An article on News 1130 published Wednesday, February 5th stated that “medical officers are tasked with tracking down anyone who may have been in contact with carriers of the (coronavirus) virus” [1]. The article went on to elaborate that “anyone who would be in close range of about two meters (~6.5 feet) of an individual who’s infected and spends a significant amount of time in that space would be at highest risk for picking it up”, said infectious disease expert Susy Hota of the University of Toronto’s Faculty of Medicine. She added that “There’s no guarantee that they will pick it up, in fact, most people won’t“. Not mentioned is the risk associated with the more common way of catching viruses, such as by someone contagious sneezing into their hand and then touching surfaces we then touch, such as public restroom door knobs.

Dr. Michael Gardam, who is an infectious disease specialist at Toronto’s Humber River Hospital was reported in the National Post article to have said, “We’re all worried about the potential of this becoming a problem in Canada. I don’t think this is going to be a short-term thing,” he said and added “because of the nature of how it’s spreading and what’s happening in China, we could unfortunately be dealing with this story for the next two years[2].”

The National Post highlighted that what makes this most recent case of coronavirus in Vancouver significant is that the person had not travelled to China. Dr. Isaac Bogoch, an infectious disease specialist at the University of Toronto was reported to have said, “That’s called secondary spread. That’s a problem[2].”

The story published on News 1130 web page elaborated that medical officials in the Vancouver area “want to reach out to the close contacts of that individual” which they explain tend to be household members, or those who interact very commonly with the individual(s). “Each person contacted will be assessed for early symptoms (of coronavirus) and given information on how to react if symptoms develop”.  Susy Hota of U of T’s Faculty of Medicine was reported to say “while tracking of those people will be underway, the risk of other people being infected remains low“.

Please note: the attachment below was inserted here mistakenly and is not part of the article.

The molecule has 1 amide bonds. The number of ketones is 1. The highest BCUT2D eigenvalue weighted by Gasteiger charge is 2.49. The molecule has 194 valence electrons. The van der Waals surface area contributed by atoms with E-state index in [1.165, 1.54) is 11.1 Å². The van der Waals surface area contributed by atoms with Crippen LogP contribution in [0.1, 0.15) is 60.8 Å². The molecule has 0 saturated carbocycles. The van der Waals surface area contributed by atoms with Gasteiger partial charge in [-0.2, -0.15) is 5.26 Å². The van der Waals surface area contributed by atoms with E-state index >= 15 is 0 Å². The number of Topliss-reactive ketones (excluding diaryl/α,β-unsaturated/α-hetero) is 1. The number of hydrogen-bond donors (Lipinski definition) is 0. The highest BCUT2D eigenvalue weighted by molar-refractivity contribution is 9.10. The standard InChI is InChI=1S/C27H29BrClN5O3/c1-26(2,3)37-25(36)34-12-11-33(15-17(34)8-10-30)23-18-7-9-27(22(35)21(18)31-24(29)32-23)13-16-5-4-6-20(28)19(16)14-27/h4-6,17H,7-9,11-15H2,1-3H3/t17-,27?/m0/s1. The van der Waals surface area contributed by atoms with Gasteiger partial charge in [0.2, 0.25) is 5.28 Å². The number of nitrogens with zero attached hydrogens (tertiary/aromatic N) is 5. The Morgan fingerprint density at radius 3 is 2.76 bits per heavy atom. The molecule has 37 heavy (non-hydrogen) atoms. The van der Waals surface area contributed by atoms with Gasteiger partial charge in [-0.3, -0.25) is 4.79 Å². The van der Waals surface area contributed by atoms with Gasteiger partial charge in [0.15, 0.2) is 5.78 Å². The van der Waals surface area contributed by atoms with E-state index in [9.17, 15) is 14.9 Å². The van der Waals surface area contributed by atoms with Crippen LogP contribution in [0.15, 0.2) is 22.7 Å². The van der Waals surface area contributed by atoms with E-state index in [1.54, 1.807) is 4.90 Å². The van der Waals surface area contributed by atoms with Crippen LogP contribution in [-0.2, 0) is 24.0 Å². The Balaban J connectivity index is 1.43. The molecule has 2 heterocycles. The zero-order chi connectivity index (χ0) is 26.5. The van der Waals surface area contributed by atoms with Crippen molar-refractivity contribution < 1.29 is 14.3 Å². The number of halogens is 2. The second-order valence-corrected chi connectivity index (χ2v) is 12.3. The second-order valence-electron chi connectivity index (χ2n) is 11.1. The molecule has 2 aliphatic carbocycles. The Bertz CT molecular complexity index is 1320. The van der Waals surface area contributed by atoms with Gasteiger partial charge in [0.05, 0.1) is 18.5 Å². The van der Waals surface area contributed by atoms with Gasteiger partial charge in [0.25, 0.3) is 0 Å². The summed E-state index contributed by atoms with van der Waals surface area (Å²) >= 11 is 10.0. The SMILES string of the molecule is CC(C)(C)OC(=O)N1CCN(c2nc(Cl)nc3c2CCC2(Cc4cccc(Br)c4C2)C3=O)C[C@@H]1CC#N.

Final thoughts…

“Low” is a relative term. Risk would certainly be “low” when compared to Wuhan where the coronavirus originated from, based on the sheer number of individuals infected there, and would also be “low” compared to those currently quarantined on cruise ships off the coast of Japan and Hong Kong, but it is unknown how many people in the Metro Vancouver area were within 2 meters of this woman and her relatives for any significant amount of time while they were in Vancouver over the last several weeks. These individuals had no symptoms of having coronavirus at the time, but based on the known two-week incubation period before people manifest symptoms, people that were within 2 meters of them for an extended period of time may currently be contagious.  It would seem, in my understanding that this could include those seated at an adjacent table in a restaurant, standing nearby in a crowded shop for significant amount of time, or waiting in the same check-out line at a store.